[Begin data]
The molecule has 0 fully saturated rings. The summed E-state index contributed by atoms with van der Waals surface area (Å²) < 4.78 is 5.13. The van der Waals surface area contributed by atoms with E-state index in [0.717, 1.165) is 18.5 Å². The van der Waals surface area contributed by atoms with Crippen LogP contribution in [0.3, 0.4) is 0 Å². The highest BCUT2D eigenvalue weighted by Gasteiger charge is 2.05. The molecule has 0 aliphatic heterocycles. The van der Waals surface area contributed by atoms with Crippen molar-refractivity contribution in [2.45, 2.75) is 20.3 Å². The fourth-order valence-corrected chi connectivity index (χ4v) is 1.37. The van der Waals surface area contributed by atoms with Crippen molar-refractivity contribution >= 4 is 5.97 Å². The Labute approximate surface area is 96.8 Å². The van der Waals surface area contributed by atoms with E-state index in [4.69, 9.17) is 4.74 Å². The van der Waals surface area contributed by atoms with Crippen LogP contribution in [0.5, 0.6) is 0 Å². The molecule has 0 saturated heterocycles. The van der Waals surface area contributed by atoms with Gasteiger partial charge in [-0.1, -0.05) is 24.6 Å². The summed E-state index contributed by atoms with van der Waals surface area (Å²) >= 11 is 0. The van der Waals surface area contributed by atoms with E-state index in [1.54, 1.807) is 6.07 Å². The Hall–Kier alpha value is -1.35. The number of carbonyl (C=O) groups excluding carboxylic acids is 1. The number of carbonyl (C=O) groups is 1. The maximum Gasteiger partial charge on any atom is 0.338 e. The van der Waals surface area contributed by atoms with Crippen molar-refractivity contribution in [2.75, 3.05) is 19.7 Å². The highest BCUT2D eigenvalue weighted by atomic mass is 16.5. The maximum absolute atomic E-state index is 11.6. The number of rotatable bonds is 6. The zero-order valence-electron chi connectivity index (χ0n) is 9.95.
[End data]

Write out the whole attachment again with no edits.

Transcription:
The molecule has 0 fully saturated rings. The summed E-state index contributed by atoms with van der Waals surface area (Å²) < 4.78 is 5.13. The van der Waals surface area contributed by atoms with E-state index in [0.717, 1.165) is 18.5 Å². The van der Waals surface area contributed by atoms with Crippen LogP contribution in [0.3, 0.4) is 0 Å². The highest BCUT2D eigenvalue weighted by Gasteiger charge is 2.05. The molecule has 0 aliphatic heterocycles. The van der Waals surface area contributed by atoms with Crippen molar-refractivity contribution in [2.45, 2.75) is 20.3 Å². The fourth-order valence-corrected chi connectivity index (χ4v) is 1.37. The van der Waals surface area contributed by atoms with Crippen molar-refractivity contribution >= 4 is 5.97 Å². The Labute approximate surface area is 96.8 Å². The van der Waals surface area contributed by atoms with E-state index in [4.69, 9.17) is 4.74 Å². The van der Waals surface area contributed by atoms with Crippen LogP contribution in [0.5, 0.6) is 0 Å². The molecule has 0 saturated heterocycles. The van der Waals surface area contributed by atoms with Gasteiger partial charge in [-0.1, -0.05) is 24.6 Å². The summed E-state index contributed by atoms with van der Waals surface area (Å²) >= 11 is 0. The van der Waals surface area contributed by atoms with E-state index in [1.54, 1.807) is 6.07 Å². The Hall–Kier alpha value is -1.35. The number of carbonyl (C=O) groups excluding carboxylic acids is 1. The number of carbonyl (C=O) groups is 1. The maximum Gasteiger partial charge on any atom is 0.338 e. The van der Waals surface area contributed by atoms with Crippen molar-refractivity contribution in [2.75, 3.05) is 19.7 Å². The highest BCUT2D eigenvalue weighted by atomic mass is 16.5. The maximum absolute atomic E-state index is 11.6. The number of rotatable bonds is 6. The zero-order valence-electron chi connectivity index (χ0n) is 9.95.